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Credit Card Falls 13% As Shoppers Avoid Debt

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http://www.bbc.co.uk/news/business-13920394

Credit card use fell last year as people turned to cash and debit cards to avoid borrowing, shopkeepers say.

The British Retail Consortium (BRC) which represents 90% of the UK's stores, say transactions involving credit cards dropped 12.9%.

The number of transactions involving cash also fell, although the average amount spent rose by 13% to £12.93. Debit card use jumped by 15.8%.

The BRC criticised the level of bank charges associated with credit cards.

It pointed out they are the most expensive payments they have to process.

On average in 2010, each retailer paid 1.7p per cash transaction to have the money transported and banked.

It said that the average charge for processing a credit card payment was 37.1p, compared with a debit card average of 9.2p.

Credit cards were used in just 10% of all transaction, but accounted to more than 44% of processing costs.

The costs involved with credit cards are a complete scam when you factor in it's all electronic. No wonder the banks want the proles to move to electronic money.

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http://www.bbc.co.uk...siness-13920394

The costs involved with credit cards are a complete scam when you factor in it's all electronic. No wonder the banks want the proles to move to electronic money.

http://www.theukcardsassociation.org.uk/files/april_2010_commentary.pdf

Where do they get this 10% figure from?

A cursory glance at the link shows 70% of all transactions are done on cards - one third of them Credit Cards!

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This is just due to people switching credit card for debit card , especially with online shopping.

It's far more convenient.

Surely it must be cutting into the profits of Mastercard & VISA though ?

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Across the sample size, this is probably a better measure of true inflation rather than a fundamental shift in consumer behaviour imo. Such large shifts in behaviour are unlikely in such a short period of time without a catastrophe.

Great call.

It feels about right, the sharp rise in input cost earlier this year is now starting to trickle through. No wonder they released the oil reserves. I wonder how much time it will buy them.

Edited by Jack's Creation

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The costs involved with credit cards are a complete scam when you factor in it's all electronic. No wonder the banks want the proles to move to electronic money.

I only take cheques and cash and pay no charges. If they get rid of checks i'll have to rent one of their card machines and will be charged for every transaction. Never had a problem taking a check, never had one bounce, never bothered to ask for cheque guarantee card number either.

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http://www.bbc.co.uk/news/business-13920394

The costs involved with credit cards are a complete scam when you factor in it's all electronic. No wonder the banks want the proles to move to electronic money.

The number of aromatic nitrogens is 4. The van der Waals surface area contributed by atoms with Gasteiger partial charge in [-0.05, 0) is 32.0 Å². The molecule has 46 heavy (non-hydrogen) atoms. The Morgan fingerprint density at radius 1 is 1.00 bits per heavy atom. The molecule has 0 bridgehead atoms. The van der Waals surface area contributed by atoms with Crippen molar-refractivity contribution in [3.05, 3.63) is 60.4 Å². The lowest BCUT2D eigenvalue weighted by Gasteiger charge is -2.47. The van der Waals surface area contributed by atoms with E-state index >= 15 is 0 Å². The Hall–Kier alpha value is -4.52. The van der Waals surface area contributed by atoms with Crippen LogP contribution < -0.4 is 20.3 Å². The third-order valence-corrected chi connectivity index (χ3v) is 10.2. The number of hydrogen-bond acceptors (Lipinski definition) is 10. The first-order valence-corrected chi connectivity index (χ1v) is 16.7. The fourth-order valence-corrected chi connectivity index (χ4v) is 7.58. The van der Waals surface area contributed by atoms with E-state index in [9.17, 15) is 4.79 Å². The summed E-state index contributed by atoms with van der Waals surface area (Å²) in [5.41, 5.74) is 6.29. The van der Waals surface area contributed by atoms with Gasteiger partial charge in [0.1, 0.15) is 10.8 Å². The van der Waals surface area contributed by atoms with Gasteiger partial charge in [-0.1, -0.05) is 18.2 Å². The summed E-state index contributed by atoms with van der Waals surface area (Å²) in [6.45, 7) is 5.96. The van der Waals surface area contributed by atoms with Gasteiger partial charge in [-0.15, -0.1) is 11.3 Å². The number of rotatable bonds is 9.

The costs of running a credit card aren't all admin.

Bad debts and Section 75 payouts are a significant expense. Other forms of payment do not have this risk

tim

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Across the sample size, this is probably a better measure of true inflation rather than a fundamental shift in consumer behaviour imo. Such large shifts in behaviour are unlikely in such a short period of time without a catastrophe.

Alternatively, there could be a more pronounced switch to cash for smaller transactions thus skewing the average amount spent per transaction upwards.

It's pretty stupid to move away from cards to cash in order 'to help you budget' though as cards offer interest free periods of up to two months (as long as they are paid in full every month) and protection against faulty goods or non-delivery of mail order stuff. Sometimes additional stuff like travel insurance and air miles too. I can only conclude that large amounts of people have absolutely no ability to handle their finances and/or restraint when in control of a credit facility.

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Alternatively, there could be a more pronounced switch to cash for smaller transactions thus skewing the average amount spent per transaction upwards.

It's pretty stupid to move away from cards to cash in order 'to help you budget' though as cards offer interest free periods of up to two months (as long as they are paid in full every month) and protection against faulty goods or non-delivery of mail order stuff. Sometimes additional stuff like travel insurance and air miles too. I can only conclude that large amounts of people have absolutely no ability to handle their finances and/or restraint when in control of a credit facility.

As far as I know protection kicks in above £100.

If you get ripped-off claim back in full under "Section 75" :)

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  • 312 Brexit, House prices and Summer 2020

    1. 1. Including the effects Brexit, where do you think average UK house prices will be relative to now in June 2020?


      • down 5% +
      • down 2.5%
      • Even
      • up 2.5%
      • up 5%



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